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Thursday, June 13, 2013

Services liberalisation: David Cameron has one more reason to love Spain

We reported in today's press summary that Spain's Prime Minister Mariano Rajoy and opposition leader Alfredo Pérez Rubalcaba have agreed to adopt a common position ahead of the 27-28 June EU summit. The full document - a draft resolution due to be voted on by the Spanish parliament a couple of days before the summit - is now available online.

We found the following paragraph very interesting (the emphasis is ours). The Spanish parliament urges the government to,
"Favour progress on the completion of the internal market through the swift adoption of the pending legislative proposals under the Single Market Act I and II. Particular attention shall also be paid to the full and effective implementation of the Services Directive."
We couldn't agree more. As we stressed in a recent report, the services sector represents a huge untapped source of growth for the EU. A quick reminder of the figures we're talking about:
  • Further liberalisation of services by fully implementing the existing Services Directive and implementing a new 'country of origin' principle would result in a permanent boost to EU-wide GDP of up to an extra €294 billion a year;
  • If Spain, the UK and the other ten EU countries that signed a 'pro-growth letter' in February 2012 decided to press ahead among themselves and open up their services markets under the so-called 'enhanced cooperation' procedure, this would still drive EU-wide GDP up by some €148 billion a year.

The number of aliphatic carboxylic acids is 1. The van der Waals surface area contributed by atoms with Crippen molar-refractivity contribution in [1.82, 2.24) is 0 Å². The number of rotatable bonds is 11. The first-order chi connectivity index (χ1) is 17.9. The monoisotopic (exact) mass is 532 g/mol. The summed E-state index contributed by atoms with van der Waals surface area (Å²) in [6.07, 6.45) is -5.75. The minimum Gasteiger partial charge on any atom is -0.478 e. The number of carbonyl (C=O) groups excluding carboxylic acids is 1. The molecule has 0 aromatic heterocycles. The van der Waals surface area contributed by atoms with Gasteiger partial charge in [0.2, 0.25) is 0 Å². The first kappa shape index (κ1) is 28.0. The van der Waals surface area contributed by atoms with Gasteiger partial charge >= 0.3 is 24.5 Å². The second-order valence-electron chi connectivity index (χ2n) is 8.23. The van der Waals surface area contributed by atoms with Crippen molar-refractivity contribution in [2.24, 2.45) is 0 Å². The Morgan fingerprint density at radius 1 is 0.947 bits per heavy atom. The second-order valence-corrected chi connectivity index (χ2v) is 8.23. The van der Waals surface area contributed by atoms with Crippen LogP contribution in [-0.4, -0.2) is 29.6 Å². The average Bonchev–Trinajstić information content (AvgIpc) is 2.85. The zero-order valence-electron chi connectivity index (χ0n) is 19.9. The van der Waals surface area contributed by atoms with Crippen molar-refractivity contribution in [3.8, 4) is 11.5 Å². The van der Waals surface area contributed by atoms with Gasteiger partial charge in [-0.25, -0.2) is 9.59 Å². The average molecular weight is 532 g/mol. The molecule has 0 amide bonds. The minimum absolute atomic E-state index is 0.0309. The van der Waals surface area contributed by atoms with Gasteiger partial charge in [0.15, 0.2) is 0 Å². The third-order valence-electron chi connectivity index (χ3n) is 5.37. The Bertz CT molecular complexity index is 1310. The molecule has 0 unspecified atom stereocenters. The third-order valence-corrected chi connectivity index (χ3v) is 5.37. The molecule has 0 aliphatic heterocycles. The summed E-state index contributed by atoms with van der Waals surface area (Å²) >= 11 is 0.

¿Por qué no?


Jesper said...

The story about country of origin for services:

"But it also appears to impose on member states a compulsory commercialisation of their public services, while destroying their ability to defend their people from corporate exploitation."

Destroying their ability to defend their people from corporate exploitation.....
That sounds like something an uncaring elite would do so I'm not surprised that EU leaders support it.

But I'll keep an open mind, which services professions are holding Europe back?

Please list the professions that are keeping Europe back so that people can see what it is all about.

Anonymous said...

In Africa there has been private "services" for 100 yrs. That's the model for Europe? What an ignorant piece.